What does the holiday season mean to you? Often it’s the wonderful smells, tastes, traditions and togetherness that remind us of this special time of year. Take a journey with us…
CHRISTMAS AT THE BEACH – PATRICK, SYDNEY
Christmas Day for our family unfolds in a typically casual Australian way. It begins very early as the kids are desperate to open their presents from Santa Claus! We walk to the beach nearby for a swim and some fun on the sand, then it’s back home to get dressed up for when the extended family arrives. We always play traditional Christmas carols while the kids hand out all the presents from under the tree. We then sit down to a long lunch of seafood and salads – each family member contributes a dish or two, so it’s a really fun joint effort. The afternoon is spent drinking, swimming in the pool and then back down to the beach at dusk for one more family swim to watch the sunset. The next day is called Boxing Day. It’s famous for two major sporting events – the start of the Sydney to Hobart yacht race and the cricket test match in Melbourne. And then a week or so later, we get to watch the mega New Year’s Eve fireworks, which light up the sky over the famous Sydney Harbour Bridge and the Opera House. It’s a blast.
GINGERBREAD HOUSES – TANYA, BERLIN
The first Christmas I spent with my husband, Ole, I discovered I had married one of Santa’s elves. He loves Christmas, I think because his mother always made it so special. It was Ole who first suggested I make a gingerbread house. To make my elf happy, I thought sure, can’t be too hard. Let’s just say it has taken many years to perfect. We start building our house a few days before Christmas Eve. I make the gingerbread and the next day we assemble it. When the house is made, it’s a sign to us that yes, it’s Christmas! By the time our daughter came along, I had become very adept at making a gingerbread house. But by the age of three, there she was, at the bench, eager to help. While the houses haven’t been quite as ‘perfect’ ever since, they’re bursting at the seams with love… and candy. Come Christmas Eve dinner, the gingerbread house is presented for all to share.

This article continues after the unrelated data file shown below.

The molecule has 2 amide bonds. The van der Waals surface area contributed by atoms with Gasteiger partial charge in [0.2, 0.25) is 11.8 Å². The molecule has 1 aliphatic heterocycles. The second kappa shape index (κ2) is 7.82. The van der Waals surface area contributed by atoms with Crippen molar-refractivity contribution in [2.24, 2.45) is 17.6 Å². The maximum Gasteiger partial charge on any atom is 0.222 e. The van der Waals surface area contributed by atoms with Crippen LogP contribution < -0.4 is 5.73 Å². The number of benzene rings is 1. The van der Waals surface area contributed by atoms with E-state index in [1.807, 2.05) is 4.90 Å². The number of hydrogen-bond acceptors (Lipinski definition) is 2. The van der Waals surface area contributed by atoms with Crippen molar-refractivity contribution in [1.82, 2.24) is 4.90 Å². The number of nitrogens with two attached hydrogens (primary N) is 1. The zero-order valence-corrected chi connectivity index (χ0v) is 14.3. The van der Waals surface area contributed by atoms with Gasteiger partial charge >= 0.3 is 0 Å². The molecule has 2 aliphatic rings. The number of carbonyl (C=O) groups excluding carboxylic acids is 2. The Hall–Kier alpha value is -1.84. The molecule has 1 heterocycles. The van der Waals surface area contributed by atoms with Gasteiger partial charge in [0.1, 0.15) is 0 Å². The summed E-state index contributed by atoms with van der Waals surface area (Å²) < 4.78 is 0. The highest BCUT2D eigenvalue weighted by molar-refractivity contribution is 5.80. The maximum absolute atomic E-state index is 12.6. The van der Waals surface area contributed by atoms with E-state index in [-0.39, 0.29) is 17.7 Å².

CHRISTMAS EVE – MATTIAS, STOCKHOLM
Like most Swedes, we go out as a family on Christmas Eve and buy our fresh pine tree from a street stall. Then we haul it back to our apartment, and the children are sent out of the room while we decorate it. My father places a star on the top of the tree, and we all drink too much spiced wine as the evening progresses. Then we ring a bell to tell the kids it’s time to come in. They burst into the room, screaming and laughing and going crazy. I’ve been doing this since I was a child, and my children love it too! We also have a yearly ritual of watching a Walt Disney Christmas special on the afternoon of Christmas Eve. It’s called Kalle Anka, or Donald Duck and his friends wish you a merry Christmas, and it’s been going since the 1950s. Everyone takes it really seriously – adults, kids, and everyone in between. The funny thing is, it’s kind of comforting watching it together every year – it never changes, even though we do.
NEW YEAR TRADITIONS – EVELYN, KUALA LUMPUR
The first day of the Chinese New Year – which is the first day of the lunar calendar – falls between January 21 and February 20 each year. The night before New Year we hold a huge family banquet dinner, with lots of people flying in from interstate or overseas. The first day represents the year ahead, so we make a fresh start with new clothes – in red, for good luck, from head to toe! We give each other mandarins, as well as red envelopes filled with a little money, as a symbol of good fortune to come. There’s lots of socializing, laughter and of course, eating! Another tradition is to have a lion dance, and we set off noisy firecrackers at the entrance to our home to scare away bad spirits. It’s the best time of year for us!